The U.S. Is Back, Baby

The U.S. Is Back, Baby

COVID-19 caused a dip in greenhouse gas emissions, only for them to rebound in the U.S. in 2021.

That’s according to a new analysis released by the Rhodium Group, which found U.S. greenhouse gas emissions increased 6.2% relative to 2020 levels. That’s still 5% below pre-pandemic levels, though there are signs carbon pollution is increasing rapidly. According to Rhodium’s estimates, emissions appear to have rebounded faster than the overall economy, which is on pace to experience 5.7% year-over-year GDP growth.

That’s important because pandemic-related emissions reductions were significant, with some studies estimating that lockdowns to control the spread of covid-19 may have led to the single largest annual fall in emissions ever recorded. Now, however, as more countries begin to ramp their economies up, emissions are ticking back up. That could spell doom for the world’s climate goals and shows the challenges for the Biden administration that has talked up its climate bona fides but failed to deliver the near-term emissions cuts needed.

So what’s causing this emissions resurgence? In short, coal and ground transportation.

Specifically, coal-fired power generation increased 17% from 2020, an uptick due in part to pandemic-related disruptions in natural gas production. To put that figure in perspective, that 17% increase marked the first annual increase in U.S. coal generation since 2014. Coal notably stood out in the electricity sector that, as a whole, saw its emissions increase 6% from 2020. Overall, electric power emissions were still 4% lower than they were prior to the pandemic.

The transportation sector, meanwhile, was responsible for the single largest increase in U.S emissions, rising a staggering 10%. (Its emissions had declined more than 15% in 2020 compared to 2019 level.) The rise was driven in part by an increase in freight traffic for everything from deliveries of goods to restaurants and small businesses to a record number of online shopping packages arriving on consumers’ doorsteps.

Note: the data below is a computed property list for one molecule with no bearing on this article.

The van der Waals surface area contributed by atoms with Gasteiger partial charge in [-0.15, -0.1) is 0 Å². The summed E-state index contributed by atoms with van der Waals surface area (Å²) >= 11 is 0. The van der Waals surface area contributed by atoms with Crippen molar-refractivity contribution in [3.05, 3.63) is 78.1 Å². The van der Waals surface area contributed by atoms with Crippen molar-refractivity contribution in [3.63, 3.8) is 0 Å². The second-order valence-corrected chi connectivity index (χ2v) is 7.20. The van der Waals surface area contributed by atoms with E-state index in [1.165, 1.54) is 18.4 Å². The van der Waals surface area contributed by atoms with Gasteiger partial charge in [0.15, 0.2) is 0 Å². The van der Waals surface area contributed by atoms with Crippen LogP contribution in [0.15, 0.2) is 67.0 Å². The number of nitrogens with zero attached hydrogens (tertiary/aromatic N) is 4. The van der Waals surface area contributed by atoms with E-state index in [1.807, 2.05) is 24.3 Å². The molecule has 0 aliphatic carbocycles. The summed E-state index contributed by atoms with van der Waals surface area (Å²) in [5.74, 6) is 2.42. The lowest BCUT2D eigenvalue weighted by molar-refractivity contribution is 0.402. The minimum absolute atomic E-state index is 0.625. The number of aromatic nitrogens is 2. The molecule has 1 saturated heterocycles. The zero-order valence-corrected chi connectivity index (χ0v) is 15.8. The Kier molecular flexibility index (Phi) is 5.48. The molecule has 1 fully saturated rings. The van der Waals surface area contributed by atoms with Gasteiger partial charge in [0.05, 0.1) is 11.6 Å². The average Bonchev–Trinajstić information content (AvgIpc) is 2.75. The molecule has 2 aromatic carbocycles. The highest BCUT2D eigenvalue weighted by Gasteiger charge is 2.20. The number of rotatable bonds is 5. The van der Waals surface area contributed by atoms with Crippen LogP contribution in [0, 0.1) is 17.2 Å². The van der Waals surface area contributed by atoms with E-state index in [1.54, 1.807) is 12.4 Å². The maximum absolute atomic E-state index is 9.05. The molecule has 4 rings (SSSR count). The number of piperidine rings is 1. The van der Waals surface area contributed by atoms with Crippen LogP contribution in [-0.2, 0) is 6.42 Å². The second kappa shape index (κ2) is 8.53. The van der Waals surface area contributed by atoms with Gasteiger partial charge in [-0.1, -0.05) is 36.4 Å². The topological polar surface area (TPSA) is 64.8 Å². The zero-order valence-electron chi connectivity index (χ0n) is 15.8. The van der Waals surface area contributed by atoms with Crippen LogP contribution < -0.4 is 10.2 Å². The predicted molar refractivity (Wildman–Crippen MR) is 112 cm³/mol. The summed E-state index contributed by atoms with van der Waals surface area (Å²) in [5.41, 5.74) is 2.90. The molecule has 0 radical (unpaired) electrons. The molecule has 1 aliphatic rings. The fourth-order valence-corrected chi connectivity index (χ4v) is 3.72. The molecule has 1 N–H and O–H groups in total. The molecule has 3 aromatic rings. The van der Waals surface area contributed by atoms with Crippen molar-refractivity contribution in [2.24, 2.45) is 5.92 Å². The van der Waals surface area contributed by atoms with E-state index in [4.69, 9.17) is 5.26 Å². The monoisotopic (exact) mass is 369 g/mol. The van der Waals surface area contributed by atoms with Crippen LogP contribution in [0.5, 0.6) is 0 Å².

Demand for consumer goods during the last year was so high that emissions from freight actually surpassed pre-pandemic levels. Transportation is the biggest share of American carbon emissions.

It’s worth taking a moment to underline just how significantly the pandemic’s early months cut into emissions. Daily emissions plummeted 17% in April 2020 compared to the average levels the year prior due to lockdown orders and stay-at-home orders. Later that year, a study conducted by The University of California, Davis looking at traffic light data determined every U.S. state had seen a 60% reduction in local travel, in effect reducing the transportation industry emissions by 13% compared to pre-pandemic levels. Overall in 2020, the Rhodium analyses estimate the U.S. had reduced emissions levels by 22.2% compared to 2005 levels. Just one year later though those emissions cuts had dipped to 17.4% of 2005 levels.

The rise is a particularly big blow to meeting a goal set by President Joe Biden to reduce emissions at least 50% below 2005 levels by the end of this decade. That goal is tied to the Paris Agreement, and the U.S. risks losing credibility if it can’t bend the emissions curve in the coming years.

The Rhodium Group analysis will likely further muddy the Biden administration’s already lacklustre climate report card roughly one year after taking office. The Biden campaign ran on a platform prioritising climate change policies, but has so far chosen to backtrack on its promises to end ban new oil and gas leases on public lands fossil fuel leases and failed to get Congress to pass the climate-laden Build Back Better Act. And while the administration did push the U.S. to rejoin the Paris Agreement and has set ambitious targets to reduce overall emissions, it’s simultaneously drawn criticism from climate activists for decisions that could spike carbon emissions even further.

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